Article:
It is unavoidable, Jon McKenzie argues in this essay, to accept the risks that one might fail to resist and eventually perpetuate violence in one’s writing or art. He insists on the necessity to critically engage with the scandalous pictures of torture and prisoner abuses, and think through those practices and their consequences. McKenzie focuses on two anachronisms: following Judith Butler’s argument in Precarious Life, he argues that the torture scandals reveal a reemergence of sovereign power that is assigned to investigators and other military personnel; and combining Foucault and Debord, he concludes that the exhibition and staging of torture points to the reemergence of the spectacle of the scaffold. Using theatricality as a way to analyze the techniques of America’s torture machine, his close reading of a sequence of pictures of prisoner M-----, who was later given the name “Shit-Boy” by the guards, reveals how closely practices of torture relate to performance. McKenzie particularly stresses the importance of the temporal and processual dimension and traces the construction of the character of “Shit-Boy,” and the invention of this trope. This allows McKenzie to bring awareness not only to the violence performed and represented, but also to the violence of representation itself. Connecting his argument to the central theses of his influential book Perform – or Else. From Discipline to Performance, he suggests that the way torture has been used in Abu Ghraib closely relates or might even come to define the global formation of power/knowledge, which with reference to Deleuze and Guattari’s A Thousand Plateaus he calls performance stratum.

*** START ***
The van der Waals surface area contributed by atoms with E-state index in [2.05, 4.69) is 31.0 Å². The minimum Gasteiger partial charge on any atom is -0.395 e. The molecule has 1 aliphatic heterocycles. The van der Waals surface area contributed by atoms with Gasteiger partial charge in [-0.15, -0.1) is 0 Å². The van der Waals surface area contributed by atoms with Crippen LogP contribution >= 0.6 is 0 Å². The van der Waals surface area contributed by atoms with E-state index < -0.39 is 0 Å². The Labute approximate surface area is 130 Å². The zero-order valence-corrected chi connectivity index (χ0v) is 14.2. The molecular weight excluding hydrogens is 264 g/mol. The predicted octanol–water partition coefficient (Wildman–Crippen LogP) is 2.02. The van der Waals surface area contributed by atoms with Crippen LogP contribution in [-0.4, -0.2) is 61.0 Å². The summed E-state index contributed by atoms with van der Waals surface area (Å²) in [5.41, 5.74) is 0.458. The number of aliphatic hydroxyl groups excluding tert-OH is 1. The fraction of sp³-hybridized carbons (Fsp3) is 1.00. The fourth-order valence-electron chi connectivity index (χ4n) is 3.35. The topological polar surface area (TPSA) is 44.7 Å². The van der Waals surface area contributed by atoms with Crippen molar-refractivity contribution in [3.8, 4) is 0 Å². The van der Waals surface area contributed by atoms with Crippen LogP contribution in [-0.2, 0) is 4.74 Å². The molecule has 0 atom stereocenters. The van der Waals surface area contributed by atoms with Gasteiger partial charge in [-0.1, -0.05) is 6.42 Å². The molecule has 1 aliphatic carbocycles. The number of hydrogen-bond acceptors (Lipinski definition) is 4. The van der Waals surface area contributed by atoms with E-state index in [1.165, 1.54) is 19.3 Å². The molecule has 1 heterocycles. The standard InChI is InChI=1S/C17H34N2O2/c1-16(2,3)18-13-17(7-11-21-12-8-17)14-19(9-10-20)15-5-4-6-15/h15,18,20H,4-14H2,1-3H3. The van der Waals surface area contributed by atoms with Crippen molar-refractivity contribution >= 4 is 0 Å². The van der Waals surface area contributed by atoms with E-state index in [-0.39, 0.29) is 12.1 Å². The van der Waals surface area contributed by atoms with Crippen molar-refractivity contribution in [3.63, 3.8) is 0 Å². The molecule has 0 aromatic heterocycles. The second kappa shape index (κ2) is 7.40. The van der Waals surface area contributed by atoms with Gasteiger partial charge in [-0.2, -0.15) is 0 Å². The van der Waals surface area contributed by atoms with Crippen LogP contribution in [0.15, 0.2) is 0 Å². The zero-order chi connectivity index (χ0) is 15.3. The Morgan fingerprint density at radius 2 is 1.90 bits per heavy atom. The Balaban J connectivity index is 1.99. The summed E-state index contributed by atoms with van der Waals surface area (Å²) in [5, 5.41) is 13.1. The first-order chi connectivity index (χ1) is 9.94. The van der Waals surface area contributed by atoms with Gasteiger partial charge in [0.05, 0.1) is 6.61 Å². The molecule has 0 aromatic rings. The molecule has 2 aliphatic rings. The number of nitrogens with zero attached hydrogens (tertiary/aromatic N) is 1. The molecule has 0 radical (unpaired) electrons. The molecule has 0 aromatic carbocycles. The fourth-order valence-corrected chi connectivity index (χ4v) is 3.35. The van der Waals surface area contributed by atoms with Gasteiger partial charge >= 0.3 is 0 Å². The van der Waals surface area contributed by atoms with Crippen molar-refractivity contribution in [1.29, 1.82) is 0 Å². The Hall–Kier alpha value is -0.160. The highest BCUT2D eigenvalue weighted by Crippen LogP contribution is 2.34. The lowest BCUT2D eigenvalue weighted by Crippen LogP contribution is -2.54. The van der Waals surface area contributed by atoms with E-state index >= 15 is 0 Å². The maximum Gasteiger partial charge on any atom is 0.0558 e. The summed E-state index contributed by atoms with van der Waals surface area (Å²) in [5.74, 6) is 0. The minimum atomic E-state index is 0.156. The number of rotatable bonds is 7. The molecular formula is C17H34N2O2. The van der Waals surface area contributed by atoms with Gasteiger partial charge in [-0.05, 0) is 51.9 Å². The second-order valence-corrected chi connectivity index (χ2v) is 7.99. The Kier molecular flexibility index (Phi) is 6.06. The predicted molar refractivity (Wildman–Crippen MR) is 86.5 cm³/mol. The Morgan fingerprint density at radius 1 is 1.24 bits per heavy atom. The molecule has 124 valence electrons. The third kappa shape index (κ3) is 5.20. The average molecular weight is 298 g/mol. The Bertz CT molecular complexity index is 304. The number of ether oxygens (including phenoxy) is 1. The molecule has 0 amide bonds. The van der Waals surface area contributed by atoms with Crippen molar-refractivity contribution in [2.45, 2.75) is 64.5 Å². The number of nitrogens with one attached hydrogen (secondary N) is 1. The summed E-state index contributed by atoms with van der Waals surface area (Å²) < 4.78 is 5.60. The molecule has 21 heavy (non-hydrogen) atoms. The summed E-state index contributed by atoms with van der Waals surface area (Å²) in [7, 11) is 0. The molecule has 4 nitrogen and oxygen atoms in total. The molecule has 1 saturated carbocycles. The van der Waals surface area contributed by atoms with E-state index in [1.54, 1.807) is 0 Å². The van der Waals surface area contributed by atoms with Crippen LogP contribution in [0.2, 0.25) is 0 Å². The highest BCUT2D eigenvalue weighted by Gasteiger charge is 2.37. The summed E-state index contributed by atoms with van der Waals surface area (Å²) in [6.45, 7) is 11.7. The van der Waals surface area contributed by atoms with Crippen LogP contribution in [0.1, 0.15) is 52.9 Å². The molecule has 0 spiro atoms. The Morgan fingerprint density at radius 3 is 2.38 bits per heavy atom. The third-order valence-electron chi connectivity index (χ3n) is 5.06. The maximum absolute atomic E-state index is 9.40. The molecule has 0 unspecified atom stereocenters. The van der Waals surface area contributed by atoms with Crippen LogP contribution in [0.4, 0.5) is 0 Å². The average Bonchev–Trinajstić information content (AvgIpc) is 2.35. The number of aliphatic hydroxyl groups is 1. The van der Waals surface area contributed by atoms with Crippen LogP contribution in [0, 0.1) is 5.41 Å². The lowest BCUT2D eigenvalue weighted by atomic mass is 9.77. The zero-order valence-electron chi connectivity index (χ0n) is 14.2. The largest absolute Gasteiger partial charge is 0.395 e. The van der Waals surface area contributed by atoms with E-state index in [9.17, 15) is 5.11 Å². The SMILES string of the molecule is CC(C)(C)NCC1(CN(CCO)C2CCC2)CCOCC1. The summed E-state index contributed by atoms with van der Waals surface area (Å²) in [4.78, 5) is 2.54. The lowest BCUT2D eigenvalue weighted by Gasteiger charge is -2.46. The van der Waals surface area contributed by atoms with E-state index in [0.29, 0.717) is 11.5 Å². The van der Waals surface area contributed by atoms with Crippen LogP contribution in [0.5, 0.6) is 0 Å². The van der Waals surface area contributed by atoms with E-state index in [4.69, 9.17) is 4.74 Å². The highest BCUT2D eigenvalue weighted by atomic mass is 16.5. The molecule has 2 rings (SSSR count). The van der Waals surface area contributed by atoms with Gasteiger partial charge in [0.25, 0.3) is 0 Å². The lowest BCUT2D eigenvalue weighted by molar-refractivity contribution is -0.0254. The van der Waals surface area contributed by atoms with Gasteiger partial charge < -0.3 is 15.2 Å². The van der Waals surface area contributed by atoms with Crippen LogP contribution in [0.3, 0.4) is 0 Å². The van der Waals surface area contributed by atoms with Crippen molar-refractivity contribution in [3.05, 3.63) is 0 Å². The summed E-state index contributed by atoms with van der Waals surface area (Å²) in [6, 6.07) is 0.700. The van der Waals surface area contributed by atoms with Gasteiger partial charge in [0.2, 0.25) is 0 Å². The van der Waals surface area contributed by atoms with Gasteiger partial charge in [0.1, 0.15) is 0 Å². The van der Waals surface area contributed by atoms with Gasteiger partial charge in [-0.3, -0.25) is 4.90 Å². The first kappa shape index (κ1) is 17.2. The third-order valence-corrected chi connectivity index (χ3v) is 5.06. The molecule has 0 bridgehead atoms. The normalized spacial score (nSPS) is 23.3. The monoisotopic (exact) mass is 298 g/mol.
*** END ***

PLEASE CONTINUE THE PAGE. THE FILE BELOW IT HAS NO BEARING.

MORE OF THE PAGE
This volume contrasts a number of recently suggested concepts of the political – each of which connects to certain instances of art and literature in its discourse – with questions concerning the rigidity of those connections: How strongly do such claims to politics depend on their specific examples, what is the scope of their validity to understand art with regard to politics, and how can they help us grasp the political within other pieces of art? In each case, manners of thinking concepts of the political, the mutual resistance of such concepts and their academic treatment, and the turn towards specific readings informed by those concepts converge.
The essays collected in “Thinking Resistances. Current Perspectives on Politics, Community, and Art“ engage with political phenomena in their interrelations with arts as well as with recent theoretical and philosophical perspectives on the very meaning of politics, the political, and community.
With contributions by Armen Avanessian, Friedrich Balke, Judith Butler, Simon Critchley, Anneka Esch-van Kan, Josef Früchtl, Andreas Hetzel, Jon McKenzie, Dieter Mersch, Chantal Mouffe, Maria Muhle, Nikolaus Müller-Schöll, Stephan Packard, Wim Peeters, Jacques Rancière, Juliane Rebentisch, Gabriel Rockhill, Frank Ruda and Philipp Schulte.